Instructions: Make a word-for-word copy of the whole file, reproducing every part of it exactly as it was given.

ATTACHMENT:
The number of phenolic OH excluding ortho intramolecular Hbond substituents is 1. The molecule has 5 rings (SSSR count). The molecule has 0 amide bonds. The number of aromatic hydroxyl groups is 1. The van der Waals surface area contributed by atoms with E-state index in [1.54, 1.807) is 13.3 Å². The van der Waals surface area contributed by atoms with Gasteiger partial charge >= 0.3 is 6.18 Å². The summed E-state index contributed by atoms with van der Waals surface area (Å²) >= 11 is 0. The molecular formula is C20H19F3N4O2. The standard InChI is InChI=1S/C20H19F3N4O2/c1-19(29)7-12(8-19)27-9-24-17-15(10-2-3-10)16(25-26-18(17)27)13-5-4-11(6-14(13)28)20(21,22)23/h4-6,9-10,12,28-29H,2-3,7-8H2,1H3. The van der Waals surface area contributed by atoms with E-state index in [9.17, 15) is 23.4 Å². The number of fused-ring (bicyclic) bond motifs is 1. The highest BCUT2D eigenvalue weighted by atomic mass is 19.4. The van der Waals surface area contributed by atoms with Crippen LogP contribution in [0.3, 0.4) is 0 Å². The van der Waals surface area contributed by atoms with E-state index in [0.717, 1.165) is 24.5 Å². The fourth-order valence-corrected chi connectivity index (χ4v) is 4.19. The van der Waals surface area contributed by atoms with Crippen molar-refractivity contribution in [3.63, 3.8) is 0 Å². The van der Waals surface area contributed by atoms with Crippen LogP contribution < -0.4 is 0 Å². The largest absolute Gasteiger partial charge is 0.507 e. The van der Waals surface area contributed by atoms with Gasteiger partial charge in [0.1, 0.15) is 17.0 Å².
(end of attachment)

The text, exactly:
The number of phenolic OH excluding ortho intramolecular Hbond substituents is 1. The molecule has 5 rings (SSSR count). The molecule has 0 amide bonds. The number of aromatic hydroxyl groups is 1. The van der Waals surface area contributed by atoms with E-state index in [1.54, 1.807) is 13.3 Å². The van der Waals surface area contributed by atoms with Gasteiger partial charge >= 0.3 is 6.18 Å². The summed E-state index contributed by atoms with van der Waals surface area (Å²) >= 11 is 0. The molecular formula is C20H19F3N4O2. The standard InChI is InChI=1S/C20H19F3N4O2/c1-19(29)7-12(8-19)27-9-24-17-15(10-2-3-10)16(25-26-18(17)27)13-5-4-11(6-14(13)28)20(21,22)23/h4-6,9-10,12,28-29H,2-3,7-8H2,1H3. The van der Waals surface area contributed by atoms with E-state index in [9.17, 15) is 23.4 Å². The number of fused-ring (bicyclic) bond motifs is 1. The highest BCUT2D eigenvalue weighted by atomic mass is 19.4. The van der Waals surface area contributed by atoms with Crippen LogP contribution in [0.3, 0.4) is 0 Å². The van der Waals surface area contributed by atoms with E-state index in [0.717, 1.165) is 24.5 Å². The fourth-order valence-corrected chi connectivity index (χ4v) is 4.19. The van der Waals surface area contributed by atoms with Crippen molar-refractivity contribution in [3.63, 3.8) is 0 Å². The van der Waals surface area contributed by atoms with Crippen LogP contribution < -0.4 is 0 Å². The largest absolute Gasteiger partial charge is 0.507 e. The van der Waals surface area contributed by atoms with Gasteiger partial charge in [0.1, 0.15) is 17.0 Å².